Why Do We See Market Volatility in October? 
The market experienced sizeable losses on Oct. 10th and Oct 11th .  Does this mean that it's time to worry? What are some of the possible reasons for this pullback? And, is this to be expected this time of year? 

The Effect of Midterm Elections
One explanation might be the upcoming midterm elections. Historically, over the past 21 midterm elections, presidents in power have lost an average of 30 seats in the House of Representatives and an average of four seats in the Senate. Only twice has the president's party gained seats in both chambers. 

Why? Supporters of the party not in power are usually more motivated to boost voter turnout. Combined with presidents' approval rating typically dropping in the first two years in office, swing voters and frustrated constituents oftentimes seek a big change. 

This kind of uncertainty can lead to market volatility, something we've termed the "October effect." This effect is shown throughout history: October has seen more one percent changes, up or down, than any other month of the year. As a matter of fact, third quarter 2018 has shown less volatility than most, so perhaps this current pullback was to be expected.

The Role of Interest Rates
At their last meeting, the Fed raised the federal funds rate by 0.25 percent. This is the third increase this year, and their guidance suggests future rate hikes.  

Investors fear that rising interest rates and increased expenses may start to erode company profits next year. And while corporate earnings were inflated this year and GDP grew by 4.2% in the second quarter, these increases may be temporary given the large tax cut.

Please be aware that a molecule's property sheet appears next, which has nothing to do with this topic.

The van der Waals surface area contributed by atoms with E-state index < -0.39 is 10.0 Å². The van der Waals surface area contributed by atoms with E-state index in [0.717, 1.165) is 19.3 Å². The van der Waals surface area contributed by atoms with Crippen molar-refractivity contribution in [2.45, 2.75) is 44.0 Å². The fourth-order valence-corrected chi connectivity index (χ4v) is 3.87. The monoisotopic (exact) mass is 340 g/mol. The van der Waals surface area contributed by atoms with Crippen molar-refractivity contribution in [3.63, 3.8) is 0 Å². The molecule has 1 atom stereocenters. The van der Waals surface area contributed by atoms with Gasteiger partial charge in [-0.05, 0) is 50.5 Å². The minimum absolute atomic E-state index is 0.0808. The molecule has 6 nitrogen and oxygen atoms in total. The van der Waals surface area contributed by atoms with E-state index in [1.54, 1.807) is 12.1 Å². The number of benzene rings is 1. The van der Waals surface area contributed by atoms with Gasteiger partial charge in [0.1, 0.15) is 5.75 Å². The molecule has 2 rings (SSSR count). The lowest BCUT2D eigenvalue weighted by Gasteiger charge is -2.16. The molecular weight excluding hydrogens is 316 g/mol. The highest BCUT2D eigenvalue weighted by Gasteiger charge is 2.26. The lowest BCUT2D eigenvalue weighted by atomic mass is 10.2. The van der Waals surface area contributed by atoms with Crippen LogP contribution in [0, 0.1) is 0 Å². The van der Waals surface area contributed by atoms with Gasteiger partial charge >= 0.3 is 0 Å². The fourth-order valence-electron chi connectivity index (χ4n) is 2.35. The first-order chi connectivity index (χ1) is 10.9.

What factors are pushing the Fed to raise interest rates? Wages have made modest gains. The consumer price index (CPI) is anticipated to go up 2.4 percent, due to higher energy costs which aren't expected to stay that way. 

Additionally, the rising deficit is an ongoing concern. However, is the deficit itself the problem, or is the concern about it causing the problem? Some economists think it won't grow much more unless another tax cut or large spending bill comes out of Congress.  
 
So what does all this mean to you? Many investors are terrible at trading—that is, they aren't experienced at predicting short term swings in the market.

For instance, if an investor stayed fully invested in the S&P 500 from 1995 to 2014, they would have had a 9.85 percent annualized rate of return*. If trading resulted in them missing the ten best days during that same 19-year period, annualized returns would collapse to only 6.1 percent. Missing these days does damage because the missed gains didn't have a chance to compound over the remainder of the holding period.

We believe that finding the right allocation to stay invested and riding out volatility can be a key to success.

 

*Past performance is no guarantee of future results.